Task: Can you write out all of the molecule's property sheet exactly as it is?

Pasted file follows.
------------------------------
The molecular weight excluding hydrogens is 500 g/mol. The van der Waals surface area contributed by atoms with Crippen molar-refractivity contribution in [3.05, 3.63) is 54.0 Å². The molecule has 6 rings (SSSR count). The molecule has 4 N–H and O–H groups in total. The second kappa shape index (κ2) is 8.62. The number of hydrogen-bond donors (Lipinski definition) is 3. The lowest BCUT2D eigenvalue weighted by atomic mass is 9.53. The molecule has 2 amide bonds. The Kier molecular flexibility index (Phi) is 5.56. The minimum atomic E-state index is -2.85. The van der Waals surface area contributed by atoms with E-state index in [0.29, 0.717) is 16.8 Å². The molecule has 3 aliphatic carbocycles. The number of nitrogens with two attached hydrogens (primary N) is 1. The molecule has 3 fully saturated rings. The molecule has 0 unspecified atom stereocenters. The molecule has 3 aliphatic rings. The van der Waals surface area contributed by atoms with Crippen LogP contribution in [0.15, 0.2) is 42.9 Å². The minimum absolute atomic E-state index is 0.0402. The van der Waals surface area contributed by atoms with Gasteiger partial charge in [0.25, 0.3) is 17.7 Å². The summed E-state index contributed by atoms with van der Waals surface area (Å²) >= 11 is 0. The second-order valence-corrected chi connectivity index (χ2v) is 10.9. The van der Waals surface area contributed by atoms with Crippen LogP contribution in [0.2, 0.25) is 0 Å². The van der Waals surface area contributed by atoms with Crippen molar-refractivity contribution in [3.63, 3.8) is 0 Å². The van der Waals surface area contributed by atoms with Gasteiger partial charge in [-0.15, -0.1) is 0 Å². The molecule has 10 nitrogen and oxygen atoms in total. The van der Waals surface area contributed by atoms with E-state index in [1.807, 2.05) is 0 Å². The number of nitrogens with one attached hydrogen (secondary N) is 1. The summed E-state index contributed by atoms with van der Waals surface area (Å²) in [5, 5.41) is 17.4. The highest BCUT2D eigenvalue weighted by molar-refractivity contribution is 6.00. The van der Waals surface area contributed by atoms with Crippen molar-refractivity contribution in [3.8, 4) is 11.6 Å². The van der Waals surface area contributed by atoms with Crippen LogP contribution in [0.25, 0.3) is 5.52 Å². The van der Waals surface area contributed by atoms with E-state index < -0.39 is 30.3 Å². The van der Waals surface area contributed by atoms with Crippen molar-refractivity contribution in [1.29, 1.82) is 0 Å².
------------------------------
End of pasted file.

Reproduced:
The molecular weight excluding hydrogens is 500 g/mol. The van der Waals surface area contributed by atoms with Crippen molar-refractivity contribution in [3.05, 3.63) is 54.0 Å². The molecule has 6 rings (SSSR count). The molecule has 4 N–H and O–H groups in total. The second kappa shape index (κ2) is 8.62. The number of hydrogen-bond donors (Lipinski definition) is 3. The lowest BCUT2D eigenvalue weighted by atomic mass is 9.53. The molecule has 2 amide bonds. The Kier molecular flexibility index (Phi) is 5.56. The minimum atomic E-state index is -2.85. The van der Waals surface area contributed by atoms with E-state index in [0.29, 0.717) is 16.8 Å². The molecule has 3 aliphatic carbocycles. The number of nitrogens with two attached hydrogens (primary N) is 1. The molecule has 3 fully saturated rings. The molecule has 0 unspecified atom stereocenters. The molecule has 3 aliphatic rings. The van der Waals surface area contributed by atoms with Crippen LogP contribution in [0.15, 0.2) is 42.9 Å². The minimum absolute atomic E-state index is 0.0402. The van der Waals surface area contributed by atoms with Gasteiger partial charge in [0.25, 0.3) is 17.7 Å². The summed E-state index contributed by atoms with van der Waals surface area (Å²) >= 11 is 0. The second-order valence-corrected chi connectivity index (χ2v) is 10.9. The van der Waals surface area contributed by atoms with Crippen LogP contribution in [0.2, 0.25) is 0 Å². The van der Waals surface area contributed by atoms with Crippen molar-refractivity contribution in [3.63, 3.8) is 0 Å². The van der Waals surface area contributed by atoms with Gasteiger partial charge in [-0.15, -0.1) is 0 Å². The molecule has 10 nitrogen and oxygen atoms in total. The van der Waals surface area contributed by atoms with E-state index in [1.807, 2.05) is 0 Å². The number of nitrogens with one attached hydrogen (secondary N) is 1. The summed E-state index contributed by atoms with van der Waals surface area (Å²) in [5, 5.41) is 17.4. The highest BCUT2D eigenvalue weighted by molar-refractivity contribution is 6.00. The van der Waals surface area contributed by atoms with Crippen molar-refractivity contribution in [3.8, 4) is 11.6 Å². The van der Waals surface area contributed by atoms with Crippen LogP contribution in [0.25, 0.3) is 5.52 Å². The van der Waals surface area contributed by atoms with E-state index < -0.39 is 30.3 Å². The van der Waals surface area contributed by atoms with Crippen molar-refractivity contribution in [1.29, 1.82) is 0 Å².